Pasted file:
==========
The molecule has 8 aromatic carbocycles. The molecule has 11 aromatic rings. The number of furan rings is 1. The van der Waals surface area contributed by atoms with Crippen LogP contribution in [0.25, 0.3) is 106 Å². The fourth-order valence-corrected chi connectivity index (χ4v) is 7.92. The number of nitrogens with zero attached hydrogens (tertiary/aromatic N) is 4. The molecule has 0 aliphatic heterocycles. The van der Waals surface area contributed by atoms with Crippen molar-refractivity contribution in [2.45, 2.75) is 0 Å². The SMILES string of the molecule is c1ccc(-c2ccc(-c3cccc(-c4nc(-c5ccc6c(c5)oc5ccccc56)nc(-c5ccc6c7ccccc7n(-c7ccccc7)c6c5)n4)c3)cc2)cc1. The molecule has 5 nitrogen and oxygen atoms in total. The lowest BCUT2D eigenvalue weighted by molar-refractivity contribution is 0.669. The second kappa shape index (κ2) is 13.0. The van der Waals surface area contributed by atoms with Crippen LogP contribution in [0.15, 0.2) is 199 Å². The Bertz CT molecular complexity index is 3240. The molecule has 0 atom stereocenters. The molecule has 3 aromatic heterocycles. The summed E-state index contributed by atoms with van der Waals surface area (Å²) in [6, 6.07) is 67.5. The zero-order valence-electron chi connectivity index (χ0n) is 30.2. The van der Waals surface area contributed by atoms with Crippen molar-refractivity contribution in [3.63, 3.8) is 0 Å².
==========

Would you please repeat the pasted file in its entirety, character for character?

The molecule has 8 aromatic carbocycles. The molecule has 11 aromatic rings. The number of furan rings is 1. The van der Waals surface area contributed by atoms with Crippen LogP contribution in [0.25, 0.3) is 106 Å². The fourth-order valence-corrected chi connectivity index (χ4v) is 7.92. The number of nitrogens with zero attached hydrogens (tertiary/aromatic N) is 4. The molecule has 0 aliphatic heterocycles. The van der Waals surface area contributed by atoms with Crippen molar-refractivity contribution in [2.45, 2.75) is 0 Å². The SMILES string of the molecule is c1ccc(-c2ccc(-c3cccc(-c4nc(-c5ccc6c(c5)oc5ccccc56)nc(-c5ccc6c7ccccc7n(-c7ccccc7)c6c5)n4)c3)cc2)cc1. The molecule has 5 nitrogen and oxygen atoms in total. The lowest BCUT2D eigenvalue weighted by molar-refractivity contribution is 0.669. The second kappa shape index (κ2) is 13.0. The van der Waals surface area contributed by atoms with Crippen LogP contribution in [0.15, 0.2) is 199 Å². The Bertz CT molecular complexity index is 3240. The molecule has 0 atom stereocenters. The molecule has 3 aromatic heterocycles. The summed E-state index contributed by atoms with van der Waals surface area (Å²) in [6, 6.07) is 67.5. The zero-order valence-electron chi connectivity index (χ0n) is 30.2. The van der Waals surface area contributed by atoms with Crippen molar-refractivity contribution in [3.63, 3.8) is 0 Å².